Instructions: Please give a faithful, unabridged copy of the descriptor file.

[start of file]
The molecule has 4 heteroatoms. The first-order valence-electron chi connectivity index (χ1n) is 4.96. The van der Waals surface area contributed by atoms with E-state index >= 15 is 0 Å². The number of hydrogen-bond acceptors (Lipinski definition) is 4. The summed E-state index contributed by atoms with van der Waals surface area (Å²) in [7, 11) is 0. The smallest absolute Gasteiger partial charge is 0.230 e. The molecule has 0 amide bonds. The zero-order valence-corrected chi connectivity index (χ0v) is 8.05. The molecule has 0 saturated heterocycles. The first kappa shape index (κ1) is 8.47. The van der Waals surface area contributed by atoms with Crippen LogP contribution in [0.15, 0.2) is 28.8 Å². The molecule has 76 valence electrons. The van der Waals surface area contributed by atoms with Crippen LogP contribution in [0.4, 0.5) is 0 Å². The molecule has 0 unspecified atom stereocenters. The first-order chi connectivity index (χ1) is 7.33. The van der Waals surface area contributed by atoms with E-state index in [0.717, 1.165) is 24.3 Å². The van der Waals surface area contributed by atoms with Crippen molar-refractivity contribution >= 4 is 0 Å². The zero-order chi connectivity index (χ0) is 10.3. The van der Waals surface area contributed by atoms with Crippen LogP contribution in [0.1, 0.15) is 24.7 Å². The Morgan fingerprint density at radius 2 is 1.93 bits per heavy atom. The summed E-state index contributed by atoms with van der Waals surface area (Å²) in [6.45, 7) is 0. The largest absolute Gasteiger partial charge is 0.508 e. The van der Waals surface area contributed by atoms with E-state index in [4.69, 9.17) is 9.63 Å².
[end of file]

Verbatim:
The molecule has 4 heteroatoms. The first-order valence-electron chi connectivity index (χ1n) is 4.96. The van der Waals surface area contributed by atoms with E-state index >= 15 is 0 Å². The number of hydrogen-bond acceptors (Lipinski definition) is 4. The summed E-state index contributed by atoms with van der Waals surface area (Å²) in [7, 11) is 0. The smallest absolute Gasteiger partial charge is 0.230 e. The molecule has 0 amide bonds. The zero-order valence-corrected chi connectivity index (χ0v) is 8.05. The molecule has 0 saturated heterocycles. The first kappa shape index (κ1) is 8.47. The van der Waals surface area contributed by atoms with Crippen LogP contribution in [0.15, 0.2) is 28.8 Å². The molecule has 76 valence electrons. The van der Waals surface area contributed by atoms with Crippen LogP contribution in [0.4, 0.5) is 0 Å². The molecule has 0 unspecified atom stereocenters. The first-order chi connectivity index (χ1) is 7.33. The van der Waals surface area contributed by atoms with E-state index in [0.717, 1.165) is 24.3 Å². The van der Waals surface area contributed by atoms with Crippen molar-refractivity contribution >= 4 is 0 Å². The zero-order chi connectivity index (χ0) is 10.3. The van der Waals surface area contributed by atoms with Crippen LogP contribution in [0.1, 0.15) is 24.7 Å². The Morgan fingerprint density at radius 2 is 1.93 bits per heavy atom. The summed E-state index contributed by atoms with van der Waals surface area (Å²) in [6.45, 7) is 0. The largest absolute Gasteiger partial charge is 0.508 e. The van der Waals surface area contributed by atoms with E-state index in [4.69, 9.17) is 9.63 Å².